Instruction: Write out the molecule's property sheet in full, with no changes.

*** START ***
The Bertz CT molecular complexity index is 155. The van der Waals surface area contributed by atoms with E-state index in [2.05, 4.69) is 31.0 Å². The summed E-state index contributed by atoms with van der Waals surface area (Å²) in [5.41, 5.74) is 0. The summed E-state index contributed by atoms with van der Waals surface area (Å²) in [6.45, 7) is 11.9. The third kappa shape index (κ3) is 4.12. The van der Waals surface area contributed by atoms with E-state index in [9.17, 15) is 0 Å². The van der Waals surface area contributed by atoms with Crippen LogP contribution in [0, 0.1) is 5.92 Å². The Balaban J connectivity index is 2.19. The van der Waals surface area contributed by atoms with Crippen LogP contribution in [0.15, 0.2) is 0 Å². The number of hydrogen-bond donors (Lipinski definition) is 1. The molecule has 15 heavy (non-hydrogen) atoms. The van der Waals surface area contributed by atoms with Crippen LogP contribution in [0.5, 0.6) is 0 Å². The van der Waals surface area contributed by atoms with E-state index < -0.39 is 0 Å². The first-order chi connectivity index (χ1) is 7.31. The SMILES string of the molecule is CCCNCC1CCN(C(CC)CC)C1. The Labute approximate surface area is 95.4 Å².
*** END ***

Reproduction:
The Bertz CT molecular complexity index is 155. The van der Waals surface area contributed by atoms with E-state index in [2.05, 4.69) is 31.0 Å². The summed E-state index contributed by atoms with van der Waals surface area (Å²) in [5.41, 5.74) is 0. The summed E-state index contributed by atoms with van der Waals surface area (Å²) in [6.45, 7) is 11.9. The third kappa shape index (κ3) is 4.12. The van der Waals surface area contributed by atoms with E-state index in [9.17, 15) is 0 Å². The van der Waals surface area contributed by atoms with Crippen LogP contribution in [0, 0.1) is 5.92 Å². The Balaban J connectivity index is 2.19. The van der Waals surface area contributed by atoms with Crippen LogP contribution in [0.15, 0.2) is 0 Å². The number of hydrogen-bond donors (Lipinski definition) is 1. The molecule has 15 heavy (non-hydrogen) atoms. The van der Waals surface area contributed by atoms with Crippen LogP contribution in [0.5, 0.6) is 0 Å². The van der Waals surface area contributed by atoms with E-state index < -0.39 is 0 Å². The first-order chi connectivity index (χ1) is 7.31. The SMILES string of the molecule is CCCNCC1CCN(C(CC)CC)C1. The Labute approximate surface area is 95.4 Å².